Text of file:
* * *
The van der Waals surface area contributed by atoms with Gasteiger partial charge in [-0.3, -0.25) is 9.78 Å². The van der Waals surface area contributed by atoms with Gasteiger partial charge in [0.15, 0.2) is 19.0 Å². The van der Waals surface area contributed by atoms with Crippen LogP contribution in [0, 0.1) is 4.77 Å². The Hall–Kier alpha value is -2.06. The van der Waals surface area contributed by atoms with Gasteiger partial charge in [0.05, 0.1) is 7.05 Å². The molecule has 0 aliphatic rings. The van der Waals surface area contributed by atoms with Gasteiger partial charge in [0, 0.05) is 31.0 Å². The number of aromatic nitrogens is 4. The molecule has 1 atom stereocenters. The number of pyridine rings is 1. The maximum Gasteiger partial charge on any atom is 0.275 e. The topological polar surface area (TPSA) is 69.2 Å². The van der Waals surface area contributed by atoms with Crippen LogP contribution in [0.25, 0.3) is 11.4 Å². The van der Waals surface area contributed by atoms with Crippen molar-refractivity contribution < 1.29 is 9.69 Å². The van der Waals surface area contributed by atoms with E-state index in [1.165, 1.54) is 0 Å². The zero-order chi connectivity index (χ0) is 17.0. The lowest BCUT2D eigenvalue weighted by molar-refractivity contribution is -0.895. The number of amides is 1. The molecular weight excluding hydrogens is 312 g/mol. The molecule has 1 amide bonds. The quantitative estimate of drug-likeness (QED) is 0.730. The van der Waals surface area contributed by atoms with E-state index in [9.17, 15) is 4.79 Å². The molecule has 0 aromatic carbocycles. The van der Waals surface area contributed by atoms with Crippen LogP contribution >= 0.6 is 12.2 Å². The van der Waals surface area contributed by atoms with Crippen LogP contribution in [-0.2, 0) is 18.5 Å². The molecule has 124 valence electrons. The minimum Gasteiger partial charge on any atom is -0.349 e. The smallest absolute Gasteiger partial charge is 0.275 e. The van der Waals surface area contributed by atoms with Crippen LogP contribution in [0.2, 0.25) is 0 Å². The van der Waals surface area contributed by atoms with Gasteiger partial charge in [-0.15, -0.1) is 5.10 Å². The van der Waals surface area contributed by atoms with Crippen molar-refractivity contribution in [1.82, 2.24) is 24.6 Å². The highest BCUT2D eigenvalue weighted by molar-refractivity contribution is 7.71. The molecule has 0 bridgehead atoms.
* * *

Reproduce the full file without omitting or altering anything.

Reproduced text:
The van der Waals surface area contributed by atoms with Gasteiger partial charge in [-0.3, -0.25) is 9.78 Å². The van der Waals surface area contributed by atoms with Gasteiger partial charge in [0.15, 0.2) is 19.0 Å². The van der Waals surface area contributed by atoms with Crippen LogP contribution in [0, 0.1) is 4.77 Å². The Hall–Kier alpha value is -2.06. The van der Waals surface area contributed by atoms with Gasteiger partial charge in [0.05, 0.1) is 7.05 Å². The molecule has 0 aliphatic rings. The van der Waals surface area contributed by atoms with Gasteiger partial charge in [0, 0.05) is 31.0 Å². The number of aromatic nitrogens is 4. The molecule has 1 atom stereocenters. The number of pyridine rings is 1. The maximum Gasteiger partial charge on any atom is 0.275 e. The topological polar surface area (TPSA) is 69.2 Å². The van der Waals surface area contributed by atoms with Crippen LogP contribution in [0.25, 0.3) is 11.4 Å². The van der Waals surface area contributed by atoms with Crippen molar-refractivity contribution < 1.29 is 9.69 Å². The van der Waals surface area contributed by atoms with E-state index in [1.165, 1.54) is 0 Å². The zero-order chi connectivity index (χ0) is 17.0. The lowest BCUT2D eigenvalue weighted by molar-refractivity contribution is -0.895. The number of amides is 1. The molecular weight excluding hydrogens is 312 g/mol. The molecule has 1 amide bonds. The quantitative estimate of drug-likeness (QED) is 0.730. The van der Waals surface area contributed by atoms with E-state index in [9.17, 15) is 4.79 Å². The molecule has 0 aromatic carbocycles. The van der Waals surface area contributed by atoms with Crippen LogP contribution >= 0.6 is 12.2 Å². The van der Waals surface area contributed by atoms with Crippen LogP contribution in [-0.2, 0) is 18.5 Å². The molecule has 124 valence electrons. The minimum Gasteiger partial charge on any atom is -0.349 e. The smallest absolute Gasteiger partial charge is 0.275 e. The van der Waals surface area contributed by atoms with Crippen LogP contribution in [0.2, 0.25) is 0 Å². The van der Waals surface area contributed by atoms with Gasteiger partial charge in [-0.15, -0.1) is 5.10 Å². The van der Waals surface area contributed by atoms with Crippen molar-refractivity contribution in [1.82, 2.24) is 24.6 Å². The highest BCUT2D eigenvalue weighted by molar-refractivity contribution is 7.71. The molecule has 0 bridgehead atoms.